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US Bid at UN Human Rights Session Foiled

An anti-China attempt, brewed by the United States, was foiled once again as a China-tabled "no-action" motion was passed by voting Wednesday at the 57th session of the United Nations Commission on Human Rights.

This is China's 10th victory over the US-led anti-China bid since 1990. It is also the third consecutive defeat sustained by the United States since 1999 when the Americans failed to get anyone to speak for them and had to come out from behind the scenes to do the job themselves.

With 23 votes for, 17 against, 12 abstentions and one absentee, the 53-member commission approved the Chinese motion, thus rejecting the US draft resolution against China before it was put to the vote.

In his statement to explain China's stand before the vote, Chinese Ambassador Qiao Zonghuai said that within the past 12 years since 1990, the United States has for 10 times instigated or tabled anti-China draft resolutions in the commission.

"Every time it makes the same argument that the human rights situation in China has been deteriorating. This argument is in total disregard of the situation on the ground," Qiao told more than 500 participants at the meeting.

"During these 12 years, China has made great achievements in economic development and social progress and the Chinese people have been enjoying ever higher levels of economic, social and cultural rights," he said. "During this period, as a result of unswerving efforts in building up democracy and the legal system, the Chinese people are able to enjoy civil and political rights to a degree unprecedented both in scope and in depth."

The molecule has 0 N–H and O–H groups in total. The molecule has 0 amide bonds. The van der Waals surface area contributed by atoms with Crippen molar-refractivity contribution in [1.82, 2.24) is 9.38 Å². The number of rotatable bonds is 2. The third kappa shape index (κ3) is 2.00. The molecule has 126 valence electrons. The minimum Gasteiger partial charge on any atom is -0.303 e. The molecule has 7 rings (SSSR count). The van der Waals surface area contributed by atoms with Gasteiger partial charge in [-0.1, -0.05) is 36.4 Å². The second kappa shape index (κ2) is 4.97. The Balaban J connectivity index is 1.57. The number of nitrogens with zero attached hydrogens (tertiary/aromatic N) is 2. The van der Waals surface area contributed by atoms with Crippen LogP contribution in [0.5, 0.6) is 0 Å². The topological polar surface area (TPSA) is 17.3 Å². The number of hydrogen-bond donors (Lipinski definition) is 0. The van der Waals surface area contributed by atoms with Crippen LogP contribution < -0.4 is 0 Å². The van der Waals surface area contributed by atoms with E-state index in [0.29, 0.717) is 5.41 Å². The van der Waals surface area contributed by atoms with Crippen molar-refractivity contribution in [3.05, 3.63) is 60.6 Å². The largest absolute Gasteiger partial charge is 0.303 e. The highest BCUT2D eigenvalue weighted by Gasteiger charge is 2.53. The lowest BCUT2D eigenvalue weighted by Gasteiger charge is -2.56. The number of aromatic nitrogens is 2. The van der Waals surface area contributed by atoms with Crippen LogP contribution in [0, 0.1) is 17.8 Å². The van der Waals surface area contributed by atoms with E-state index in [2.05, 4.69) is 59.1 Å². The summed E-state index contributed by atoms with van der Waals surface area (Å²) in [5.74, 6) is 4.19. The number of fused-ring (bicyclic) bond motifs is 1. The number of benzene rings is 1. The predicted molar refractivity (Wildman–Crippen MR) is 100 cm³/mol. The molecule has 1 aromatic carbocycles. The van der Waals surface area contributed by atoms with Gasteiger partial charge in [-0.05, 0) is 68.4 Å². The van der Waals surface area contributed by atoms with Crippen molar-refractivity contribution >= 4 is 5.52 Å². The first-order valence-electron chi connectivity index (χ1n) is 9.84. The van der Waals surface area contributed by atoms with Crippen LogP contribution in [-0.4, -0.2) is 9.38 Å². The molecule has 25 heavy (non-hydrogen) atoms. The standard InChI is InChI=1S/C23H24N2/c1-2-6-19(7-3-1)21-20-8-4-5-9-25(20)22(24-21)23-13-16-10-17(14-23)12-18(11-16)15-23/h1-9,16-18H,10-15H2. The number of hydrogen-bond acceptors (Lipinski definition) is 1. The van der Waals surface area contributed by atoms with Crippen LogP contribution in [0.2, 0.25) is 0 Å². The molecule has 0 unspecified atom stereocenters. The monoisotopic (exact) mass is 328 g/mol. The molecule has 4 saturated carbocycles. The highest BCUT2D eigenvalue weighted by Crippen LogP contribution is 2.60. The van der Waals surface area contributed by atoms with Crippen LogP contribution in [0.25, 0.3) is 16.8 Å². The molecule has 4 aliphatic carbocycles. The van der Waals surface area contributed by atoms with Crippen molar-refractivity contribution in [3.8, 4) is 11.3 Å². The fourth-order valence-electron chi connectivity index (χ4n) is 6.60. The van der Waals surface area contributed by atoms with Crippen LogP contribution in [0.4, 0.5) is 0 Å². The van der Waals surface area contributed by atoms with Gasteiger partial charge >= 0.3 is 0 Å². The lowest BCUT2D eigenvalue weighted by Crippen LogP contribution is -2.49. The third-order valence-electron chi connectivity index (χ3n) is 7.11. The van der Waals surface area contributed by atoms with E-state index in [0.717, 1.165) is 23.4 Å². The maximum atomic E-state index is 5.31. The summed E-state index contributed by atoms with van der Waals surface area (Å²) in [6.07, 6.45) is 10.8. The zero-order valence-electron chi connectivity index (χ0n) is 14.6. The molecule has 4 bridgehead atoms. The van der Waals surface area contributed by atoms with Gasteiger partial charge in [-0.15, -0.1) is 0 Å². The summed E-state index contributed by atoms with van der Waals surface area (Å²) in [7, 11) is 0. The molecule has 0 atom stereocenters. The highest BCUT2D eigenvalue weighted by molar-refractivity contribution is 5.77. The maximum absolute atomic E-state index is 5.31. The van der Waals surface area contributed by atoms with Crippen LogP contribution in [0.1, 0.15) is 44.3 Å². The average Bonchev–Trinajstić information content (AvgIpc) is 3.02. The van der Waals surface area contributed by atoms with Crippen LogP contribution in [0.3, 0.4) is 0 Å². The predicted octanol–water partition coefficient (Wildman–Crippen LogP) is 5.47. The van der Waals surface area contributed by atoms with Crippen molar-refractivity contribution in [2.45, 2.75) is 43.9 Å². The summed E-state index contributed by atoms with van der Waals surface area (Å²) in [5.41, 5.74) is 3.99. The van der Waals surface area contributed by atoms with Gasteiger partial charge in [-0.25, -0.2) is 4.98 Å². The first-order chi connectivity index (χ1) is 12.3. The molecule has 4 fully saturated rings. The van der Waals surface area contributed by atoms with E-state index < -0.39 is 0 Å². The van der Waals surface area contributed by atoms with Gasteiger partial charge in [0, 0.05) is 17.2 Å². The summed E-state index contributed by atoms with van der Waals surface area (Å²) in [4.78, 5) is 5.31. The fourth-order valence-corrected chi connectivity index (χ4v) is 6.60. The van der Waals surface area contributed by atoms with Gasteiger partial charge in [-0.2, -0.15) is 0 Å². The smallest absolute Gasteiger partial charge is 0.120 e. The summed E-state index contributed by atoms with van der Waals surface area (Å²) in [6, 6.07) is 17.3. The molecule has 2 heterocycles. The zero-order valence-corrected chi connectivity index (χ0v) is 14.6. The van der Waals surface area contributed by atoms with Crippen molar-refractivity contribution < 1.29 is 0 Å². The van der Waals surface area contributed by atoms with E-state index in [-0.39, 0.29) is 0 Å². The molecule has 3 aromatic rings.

The US standards of human rights are nothing more than double standard and political standards, Qiao said. "The United States refuses to reflect on its own rampant racial discrimination, which leads to the recent severe racial violence in Cincinnati. The United States has also persisted in preventing the international community from showing justified concern over the violation of the legitimate rights and interests of the people in the occupied Palestinian territories."

"Meanwhile, the United States arbitrarily levels accusations of human rights violations against the developing countries. Can this practice be characterized as anything other than double standards? The United States tables country resolutions against countries selected on the basis of political proximity and for the needs of its domestic political expediency. Can this be anything other than typical political utilitarianism?" the Chinese ambassador asked.

(Xinhua 04/19/2001)

Power Politics in Disguise of Human Rights Doomed to Failure
Backgrounder: Failures of US Anti-China Resolutions
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